Spectral Domain OCT: A Practical Guide Shaun Dacosta, Babu Rajendran, P Janakiraman
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1Introduction to Spectral Domain OCT2

An Overview of Optical Coherence TomographyCHAPTER 1

Optical coherence tomography (OCT) is a noninvasive, non-contact imaging technique which produces cross-sectional images with millimeter penetration (approximately 2–3 mm in tissue) and micrometer scale axial and transverse resolution of not only the retina and optic nerve but also the anterior segment of the eye. The technique was first demonstrated in 1991 with ∼30 µm axial resolution. With advancement in technology, today we have the conventional OCT with an axial resolution of ≤ 10 µm and the 3D-OCT with a much higher resolution of 5 µm.
The working principle of OCT is similar to ultrasound, which uses echoes to locate structures within the body. The speed of light being almost a million times faster than sound allows measurement of structures with a resolution of ≤ 10 microns as compared to 100 microns scale for ultrasound.
OCT works through the magic of low-coherence interferometry. Broad bandwidth near infrared light (820 nm) generated by using a superluminescent diode projected on the retina. The light is then broken into two arms—a sample arm (containing the item of interest) and a reference arm (usually from a mirror). The combination of reflected light from the sample arm and light from the reference arm gives rise to an interference pattern. By scanning the mirror in the reference arm, a reflectivity profile of the sample can be obtained (this is time domain OCT). This reflectivity profile, called an A-scan contains information about the spatial dimensions and location of structures within the item of interest. A cross-sectional tomograph (B-scan) may be achieved by laterally combining a series of these axial depth scans (A-scan).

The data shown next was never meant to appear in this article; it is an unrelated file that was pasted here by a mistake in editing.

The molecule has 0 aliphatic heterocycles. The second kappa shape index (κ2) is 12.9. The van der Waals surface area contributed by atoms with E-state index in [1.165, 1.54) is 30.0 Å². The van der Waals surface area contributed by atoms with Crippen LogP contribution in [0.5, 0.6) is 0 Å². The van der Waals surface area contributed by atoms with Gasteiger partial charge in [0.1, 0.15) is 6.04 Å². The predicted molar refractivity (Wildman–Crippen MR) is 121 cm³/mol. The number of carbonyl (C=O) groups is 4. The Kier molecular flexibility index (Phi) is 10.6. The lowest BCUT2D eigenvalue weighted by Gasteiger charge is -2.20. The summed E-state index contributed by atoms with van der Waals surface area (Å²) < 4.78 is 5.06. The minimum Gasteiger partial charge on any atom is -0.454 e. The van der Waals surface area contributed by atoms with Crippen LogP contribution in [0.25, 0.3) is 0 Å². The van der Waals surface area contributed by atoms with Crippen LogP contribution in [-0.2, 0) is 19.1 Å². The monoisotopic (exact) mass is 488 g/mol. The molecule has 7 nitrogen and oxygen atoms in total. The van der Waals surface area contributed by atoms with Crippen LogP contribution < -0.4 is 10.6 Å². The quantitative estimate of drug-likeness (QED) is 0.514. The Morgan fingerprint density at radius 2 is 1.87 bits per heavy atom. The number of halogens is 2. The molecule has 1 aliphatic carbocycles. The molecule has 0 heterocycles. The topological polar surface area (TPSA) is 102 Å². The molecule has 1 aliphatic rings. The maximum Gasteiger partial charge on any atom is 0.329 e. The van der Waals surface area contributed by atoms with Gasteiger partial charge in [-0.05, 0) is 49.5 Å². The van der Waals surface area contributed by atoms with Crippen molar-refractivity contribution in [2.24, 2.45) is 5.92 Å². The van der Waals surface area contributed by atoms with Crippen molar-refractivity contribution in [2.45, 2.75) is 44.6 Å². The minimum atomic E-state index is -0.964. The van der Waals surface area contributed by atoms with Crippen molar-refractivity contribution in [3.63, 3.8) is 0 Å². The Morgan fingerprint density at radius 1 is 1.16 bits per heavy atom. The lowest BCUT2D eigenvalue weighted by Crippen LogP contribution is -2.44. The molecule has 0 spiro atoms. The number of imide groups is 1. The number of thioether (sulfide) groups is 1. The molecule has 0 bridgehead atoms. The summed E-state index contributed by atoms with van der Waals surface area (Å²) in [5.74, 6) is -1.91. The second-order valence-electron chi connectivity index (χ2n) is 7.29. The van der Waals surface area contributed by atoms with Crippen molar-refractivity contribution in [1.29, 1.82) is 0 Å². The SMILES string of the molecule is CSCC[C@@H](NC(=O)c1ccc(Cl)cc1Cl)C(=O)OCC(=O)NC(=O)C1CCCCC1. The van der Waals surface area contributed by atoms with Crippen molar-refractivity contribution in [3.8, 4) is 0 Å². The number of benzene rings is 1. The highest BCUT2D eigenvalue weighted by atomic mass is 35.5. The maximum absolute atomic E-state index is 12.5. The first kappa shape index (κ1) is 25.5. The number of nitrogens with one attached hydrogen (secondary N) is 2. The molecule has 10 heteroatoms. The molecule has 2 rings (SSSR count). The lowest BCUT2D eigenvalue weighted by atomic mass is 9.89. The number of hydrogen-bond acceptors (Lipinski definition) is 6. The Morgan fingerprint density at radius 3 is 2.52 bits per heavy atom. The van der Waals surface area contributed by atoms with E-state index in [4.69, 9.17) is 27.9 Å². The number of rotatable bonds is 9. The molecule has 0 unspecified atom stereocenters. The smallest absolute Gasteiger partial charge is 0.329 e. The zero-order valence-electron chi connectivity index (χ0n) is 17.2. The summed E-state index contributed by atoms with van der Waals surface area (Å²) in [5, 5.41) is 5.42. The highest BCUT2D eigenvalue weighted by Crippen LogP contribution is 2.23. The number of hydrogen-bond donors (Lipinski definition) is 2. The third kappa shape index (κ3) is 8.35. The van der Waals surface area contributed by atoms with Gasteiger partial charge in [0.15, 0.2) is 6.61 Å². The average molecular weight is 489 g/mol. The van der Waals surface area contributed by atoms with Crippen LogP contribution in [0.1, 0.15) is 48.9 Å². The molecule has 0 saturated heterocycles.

OCT can clearly image the cornea, sclera, iris, and lens in the anterior segment. Using infrared light having a wavelength of 13.10 nm (Figure 1.1).
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Figure 1.1: OCT of the anterior segment
OCT is the only technique which resolves the substructure of the retina in living eyes. It has therefore developed into an indispensable diagnostic tool for managing patients with vitreoretinal diseases. Figure 1.2 illustrates the capability of OCT to detect sub-surface microscopic tissue layers in vivo.
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Figure 1.2: OCT along the papillomacular axis connecting the fovea and optic nerve head
New three-dimensional optical coherence tomography (3D-OCT) instruments developed by companies such as Topcon, Inc. are cutting-edge ophthalmic imaging solutions that merge technology, speed, quality, and clinical versatility. These devices are up to 50 times faster and 25% more accurate than conventional OCT.
Using higher speeds, 3D-OCT acquires more data in less time easing the scanning process for both patients and technicians. 3D-OCT provides unparalleled views of retinal and subretinal structures with the best resolution available in any commercial device. Capturing, viewing, and analyzing images are easier with the software improvements. Integration with a non-mydriatic retinal camera as in the Topcon 3D-OCT allows for a direct comparison between the raster scans on the retinal image to the corresponding OCT tomographic layers.